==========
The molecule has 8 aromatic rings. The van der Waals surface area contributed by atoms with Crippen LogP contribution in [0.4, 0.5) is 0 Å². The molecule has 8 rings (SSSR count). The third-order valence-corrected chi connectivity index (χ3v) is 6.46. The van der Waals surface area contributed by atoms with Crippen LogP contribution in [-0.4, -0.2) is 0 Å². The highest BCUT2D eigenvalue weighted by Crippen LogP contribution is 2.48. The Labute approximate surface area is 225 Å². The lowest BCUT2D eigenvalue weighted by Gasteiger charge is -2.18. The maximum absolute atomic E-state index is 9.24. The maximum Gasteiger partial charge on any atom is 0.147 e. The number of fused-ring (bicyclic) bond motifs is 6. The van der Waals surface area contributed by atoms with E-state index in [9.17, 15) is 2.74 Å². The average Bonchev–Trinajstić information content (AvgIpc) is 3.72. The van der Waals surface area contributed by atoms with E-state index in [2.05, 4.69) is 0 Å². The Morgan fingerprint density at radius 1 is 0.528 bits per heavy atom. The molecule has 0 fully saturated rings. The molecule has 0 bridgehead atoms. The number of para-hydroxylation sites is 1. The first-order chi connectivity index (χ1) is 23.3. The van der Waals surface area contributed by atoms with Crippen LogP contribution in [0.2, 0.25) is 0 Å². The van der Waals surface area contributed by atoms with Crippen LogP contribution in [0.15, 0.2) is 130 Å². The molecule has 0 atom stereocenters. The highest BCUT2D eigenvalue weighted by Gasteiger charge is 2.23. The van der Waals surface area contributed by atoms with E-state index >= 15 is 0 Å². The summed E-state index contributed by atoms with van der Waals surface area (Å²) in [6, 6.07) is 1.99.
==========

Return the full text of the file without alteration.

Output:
The molecule has 8 aromatic rings. The van der Waals surface area contributed by atoms with Crippen LogP contribution in [0.4, 0.5) is 0 Å². The molecule has 8 rings (SSSR count). The third-order valence-corrected chi connectivity index (χ3v) is 6.46. The van der Waals surface area contributed by atoms with Crippen LogP contribution in [-0.4, -0.2) is 0 Å². The highest BCUT2D eigenvalue weighted by Crippen LogP contribution is 2.48. The Labute approximate surface area is 225 Å². The lowest BCUT2D eigenvalue weighted by Gasteiger charge is -2.18. The maximum absolute atomic E-state index is 9.24. The maximum Gasteiger partial charge on any atom is 0.147 e. The number of fused-ring (bicyclic) bond motifs is 6. The van der Waals surface area contributed by atoms with E-state index in [9.17, 15) is 2.74 Å². The average Bonchev–Trinajstić information content (AvgIpc) is 3.72. The van der Waals surface area contributed by atoms with E-state index in [2.05, 4.69) is 0 Å². The Morgan fingerprint density at radius 1 is 0.528 bits per heavy atom. The molecule has 0 fully saturated rings. The molecule has 0 bridgehead atoms. The number of para-hydroxylation sites is 1. The first-order chi connectivity index (χ1) is 23.3. The van der Waals surface area contributed by atoms with Crippen LogP contribution in [0.2, 0.25) is 0 Å². The van der Waals surface area contributed by atoms with Crippen LogP contribution in [0.15, 0.2) is 130 Å². The molecule has 0 atom stereocenters. The highest BCUT2D eigenvalue weighted by Gasteiger charge is 2.23. The van der Waals surface area contributed by atoms with E-state index >= 15 is 0 Å². The summed E-state index contributed by atoms with van der Waals surface area (Å²) in [6, 6.07) is 1.99.